Climate Dynamics

, Volume 23, Issue 3–4, pp 427–438 | Cite as

Dust size evidence for opposite regional atmospheric circulation changes over east Antarctica during the last climatic transition

  • B. Delmonte
  • J. R. Petit
  • K. K. Andersen
  • I. Basile-Doelsch
  • V. Maggi
  • V. Ya Lipenkov


Three east Antarctic ice cores (Dome B, EPICA-Dome C and Komsomolskaia) give evidence for a uniform dust input to the polar plateau during the last glacial maximum (LGM)/Holocene transition (20 to 10 kyr BP) and the 87Sr/86Sr versus 143Nd/144Nd isotopic signature of the mineral particles highlights a common provenance from southern South America at that time. However, the size distribution of dust from the three ice cores highlights important differences within the east Antarctic during the LGM and shows clearly opposite regional trends during the climatic transition. Between Dome B and Dome C the timing of these changes is also different. A geographical diversity also arises from the different phasing of the short-term (multi-secular scale) dust size oscillations that are superposed at all sites on the main trends of glacial to interglacial changes. We hypothesize the dust grading is controlled by size fractionation inresponse to its atmospheric pathway, either in terms of horizontal trajectory or in altitude of transport. Such mechanism is supported also by the dust size changes observed during a volcanic event recorded in Vostok ice. Ice core dust size data suggest preferential upper air subsidence over the EDC-KMS region and easier penetration of relatively lower air masses to the DB area during the LGM. At the end of the last glacial period and during the climatic transition the region of relatively higher subsidence progressively moved southward. The scenario proposed, supported also by the LGM/Holocene regional changes of snow accumulation, likely operates even at sub-millennial time scale.



B. Delmonte thanks the Scientific Committee for Antarctic Research (SCAR) for awarding her the Prince of Asturias Fellowship 2003.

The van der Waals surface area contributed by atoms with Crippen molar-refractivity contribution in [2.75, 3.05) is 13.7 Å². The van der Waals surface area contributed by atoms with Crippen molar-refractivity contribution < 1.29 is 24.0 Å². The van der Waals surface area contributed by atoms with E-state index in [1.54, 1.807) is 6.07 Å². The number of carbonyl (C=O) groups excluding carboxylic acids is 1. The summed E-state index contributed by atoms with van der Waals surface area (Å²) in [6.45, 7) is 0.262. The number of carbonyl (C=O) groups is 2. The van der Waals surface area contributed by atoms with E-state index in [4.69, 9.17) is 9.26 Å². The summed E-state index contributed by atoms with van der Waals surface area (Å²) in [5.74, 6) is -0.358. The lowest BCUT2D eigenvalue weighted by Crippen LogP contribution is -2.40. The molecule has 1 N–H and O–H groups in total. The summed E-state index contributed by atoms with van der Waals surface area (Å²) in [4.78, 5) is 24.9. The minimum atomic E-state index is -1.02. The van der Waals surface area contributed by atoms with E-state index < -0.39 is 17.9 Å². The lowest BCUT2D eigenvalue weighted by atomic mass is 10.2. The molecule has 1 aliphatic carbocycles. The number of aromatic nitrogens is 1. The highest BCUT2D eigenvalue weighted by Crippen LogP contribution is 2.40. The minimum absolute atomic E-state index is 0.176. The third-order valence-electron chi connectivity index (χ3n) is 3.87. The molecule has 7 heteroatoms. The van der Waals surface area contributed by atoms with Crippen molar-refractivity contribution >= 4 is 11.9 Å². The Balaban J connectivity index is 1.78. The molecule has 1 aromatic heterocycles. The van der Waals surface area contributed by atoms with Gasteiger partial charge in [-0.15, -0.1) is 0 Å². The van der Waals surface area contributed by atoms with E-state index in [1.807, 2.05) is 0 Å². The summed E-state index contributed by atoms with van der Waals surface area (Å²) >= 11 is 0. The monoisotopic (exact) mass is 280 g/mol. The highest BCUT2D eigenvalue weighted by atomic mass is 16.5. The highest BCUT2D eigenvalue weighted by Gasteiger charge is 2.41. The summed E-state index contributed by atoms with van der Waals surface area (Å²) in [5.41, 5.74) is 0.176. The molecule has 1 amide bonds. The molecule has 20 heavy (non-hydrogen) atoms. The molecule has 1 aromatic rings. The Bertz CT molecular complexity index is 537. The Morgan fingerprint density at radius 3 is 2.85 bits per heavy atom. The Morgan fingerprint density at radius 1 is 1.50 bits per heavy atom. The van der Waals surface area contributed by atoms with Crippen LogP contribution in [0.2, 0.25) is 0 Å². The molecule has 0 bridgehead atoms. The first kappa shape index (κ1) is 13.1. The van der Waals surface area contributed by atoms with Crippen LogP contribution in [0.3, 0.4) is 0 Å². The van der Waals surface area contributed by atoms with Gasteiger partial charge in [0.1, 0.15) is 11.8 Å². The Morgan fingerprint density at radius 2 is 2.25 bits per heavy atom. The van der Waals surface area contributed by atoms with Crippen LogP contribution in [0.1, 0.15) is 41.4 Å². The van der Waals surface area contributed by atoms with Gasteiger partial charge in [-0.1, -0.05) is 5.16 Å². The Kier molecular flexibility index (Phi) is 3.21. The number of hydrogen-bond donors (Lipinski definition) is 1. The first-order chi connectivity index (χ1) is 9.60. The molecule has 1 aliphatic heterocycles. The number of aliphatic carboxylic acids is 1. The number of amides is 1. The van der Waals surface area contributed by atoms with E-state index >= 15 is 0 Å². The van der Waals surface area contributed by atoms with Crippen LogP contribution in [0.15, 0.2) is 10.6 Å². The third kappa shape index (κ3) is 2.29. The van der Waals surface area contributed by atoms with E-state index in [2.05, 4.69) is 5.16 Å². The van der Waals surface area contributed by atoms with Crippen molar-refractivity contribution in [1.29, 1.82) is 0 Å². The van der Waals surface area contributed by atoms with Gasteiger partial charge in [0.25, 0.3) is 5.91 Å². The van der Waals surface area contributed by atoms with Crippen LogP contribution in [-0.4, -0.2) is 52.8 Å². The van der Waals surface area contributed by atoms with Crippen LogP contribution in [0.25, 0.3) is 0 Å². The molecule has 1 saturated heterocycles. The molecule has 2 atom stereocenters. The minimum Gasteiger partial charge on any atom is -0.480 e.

K.K. Andersen thanks the Carlsberg foundation for financial support. Thanks to V.Masson-Delmotte and anonymous reviewers for their useful suggestionsthat allowed us to improve the manuscript. This work is a contribution to the “European Project for Ice Coring inAntarctica” (EPICA), a joint ESF (European Science Foundation)/EC scientific programme, funded by the European Commission under the Environmental and Climate Programme (1994–1998) contract ENV4-CT95–0074 and by national contributions from Belgium, Denmark, France, Germany, Italy, the Netherlands, Norway, Sweden, Switzerland and the United Kingdom.


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Copyright information

© Springer-Verlag  2004

Authors and Affiliations

  • B. Delmonte
    • 1
    • 2
    • 3
  • J. R. Petit
    • 2
  • K. K. Andersen
    • 4
  • I. Basile-Doelsch
    • 5
  • V. Maggi
    • 2
  • V. Ya Lipenkov
    • 6
  1. 1.Laboratoire de Glaciologie et de Géophysique de l’Environnement (LGGE-CNRS)Saint Martin d’HèresFrance
  2. 2.University of Milano-BicoccaDipartimento Scienze AmbientaliMilanoItaly
  3. 3.University of SienaDepartment of Geological ScienceSienaItaly
  4. 4.Niels Bohr Institute for Astronomy, Physics and GeophysicsUniversity of CopenhagenDenmark
  5. 5.IRDSainte-Clotilde cedexFrance
  6. 6.Arctic and Antarctic Research InstituteSt PetersburgRussia

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